He said another way for governments to reduce forest fires is to increase corporate fines to a maximum of $1 million from $5,000, which has already been done in Saskatchewan and British Columbia.

Carlier stressed that the government wants to encourage people to enjoy the wilderness, but to do so in a smart, safe manner.

“Please go out and enjoy our wildlands, our forests and our prairies. We live in a beautiful province. But if you do so, please act responsibly. Make sure your campfire is out. Make sure you’re not that person that causes a wildfire,” he said.

Whitecourt and area residents can call 780-778-7272 to order their free fire permit at least a week before they want to use it.

Standard
Data, Published Articles

Whitecourt, Woodlands County growing

Originally published in the Whitecourt Star

Whitecourt and Woodlands County are both growing, while Mayerthorpe got a bit smaller, according to the most recent census data released Feb. 8.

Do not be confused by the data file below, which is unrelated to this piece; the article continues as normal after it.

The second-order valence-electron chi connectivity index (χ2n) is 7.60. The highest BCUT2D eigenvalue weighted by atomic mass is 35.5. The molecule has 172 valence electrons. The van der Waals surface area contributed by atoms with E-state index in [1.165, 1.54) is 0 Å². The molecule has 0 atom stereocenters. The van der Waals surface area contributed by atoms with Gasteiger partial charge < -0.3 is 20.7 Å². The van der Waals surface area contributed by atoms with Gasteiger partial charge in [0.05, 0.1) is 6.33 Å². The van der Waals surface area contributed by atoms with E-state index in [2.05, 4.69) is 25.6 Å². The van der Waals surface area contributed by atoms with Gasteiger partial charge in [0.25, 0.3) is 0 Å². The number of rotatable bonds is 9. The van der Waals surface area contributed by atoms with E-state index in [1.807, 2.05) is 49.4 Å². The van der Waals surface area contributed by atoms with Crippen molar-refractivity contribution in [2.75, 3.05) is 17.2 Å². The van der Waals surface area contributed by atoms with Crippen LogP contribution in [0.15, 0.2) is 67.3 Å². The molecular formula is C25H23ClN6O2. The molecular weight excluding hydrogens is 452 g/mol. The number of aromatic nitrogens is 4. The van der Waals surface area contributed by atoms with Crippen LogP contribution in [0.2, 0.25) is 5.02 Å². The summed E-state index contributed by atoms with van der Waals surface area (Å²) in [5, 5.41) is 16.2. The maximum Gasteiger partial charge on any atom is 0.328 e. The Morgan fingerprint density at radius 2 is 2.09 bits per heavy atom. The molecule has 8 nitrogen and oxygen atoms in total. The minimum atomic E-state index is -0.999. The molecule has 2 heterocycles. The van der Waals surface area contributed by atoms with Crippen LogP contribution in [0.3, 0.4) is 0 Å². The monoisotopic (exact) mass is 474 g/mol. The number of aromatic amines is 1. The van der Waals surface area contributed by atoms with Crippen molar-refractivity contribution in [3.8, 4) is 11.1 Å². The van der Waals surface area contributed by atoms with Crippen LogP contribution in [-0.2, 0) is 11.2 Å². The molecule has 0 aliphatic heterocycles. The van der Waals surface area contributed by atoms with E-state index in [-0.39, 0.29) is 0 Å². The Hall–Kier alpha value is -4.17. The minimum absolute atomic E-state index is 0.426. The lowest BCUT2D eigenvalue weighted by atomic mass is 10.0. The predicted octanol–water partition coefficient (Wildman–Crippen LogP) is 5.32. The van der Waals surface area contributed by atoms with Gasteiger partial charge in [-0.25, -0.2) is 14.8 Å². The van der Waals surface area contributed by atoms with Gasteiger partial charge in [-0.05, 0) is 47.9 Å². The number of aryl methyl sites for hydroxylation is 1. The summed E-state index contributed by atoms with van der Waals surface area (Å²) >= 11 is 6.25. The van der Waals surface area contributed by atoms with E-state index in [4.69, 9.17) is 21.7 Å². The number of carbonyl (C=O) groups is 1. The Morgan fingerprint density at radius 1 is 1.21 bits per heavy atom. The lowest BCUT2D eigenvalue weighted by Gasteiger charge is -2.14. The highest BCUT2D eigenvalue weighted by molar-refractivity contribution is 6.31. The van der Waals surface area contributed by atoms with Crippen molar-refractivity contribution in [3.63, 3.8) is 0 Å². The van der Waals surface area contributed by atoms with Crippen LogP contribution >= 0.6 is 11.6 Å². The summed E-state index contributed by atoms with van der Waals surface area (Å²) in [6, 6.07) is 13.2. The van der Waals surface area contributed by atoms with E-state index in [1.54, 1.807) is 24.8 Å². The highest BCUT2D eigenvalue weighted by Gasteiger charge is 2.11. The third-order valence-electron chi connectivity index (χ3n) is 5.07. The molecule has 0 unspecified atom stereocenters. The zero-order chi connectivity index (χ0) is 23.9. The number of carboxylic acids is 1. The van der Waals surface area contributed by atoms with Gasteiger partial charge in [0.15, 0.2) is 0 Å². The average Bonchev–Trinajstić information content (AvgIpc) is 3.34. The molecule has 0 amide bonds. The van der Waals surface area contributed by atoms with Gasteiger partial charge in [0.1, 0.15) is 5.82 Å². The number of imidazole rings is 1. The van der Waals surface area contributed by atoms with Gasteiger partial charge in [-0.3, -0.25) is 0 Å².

Whitecourt’s population increased to 10,204 from 9,605 in 2011, when the last census was released — an increase of 6.2 per cent.

However, this is a slight decrease from the municipal census of 2013, which put the town’s population at 10,574, resulting in 370 more people than the 2016 federal survey.

Mayor Maryann Chichak attributed this discrepancy to differing methodologies in gathering census data.

“More visits are done to households to ensure that they’re counted in the municipal census,” she said.

“We did online. We did door-to-door. We’d go back two, three, four times to ensure we got an answer. Unfortunately, with a federal census, they made two or three attempts and if they don’t have a response back, then the houses aren’t counted,” she said.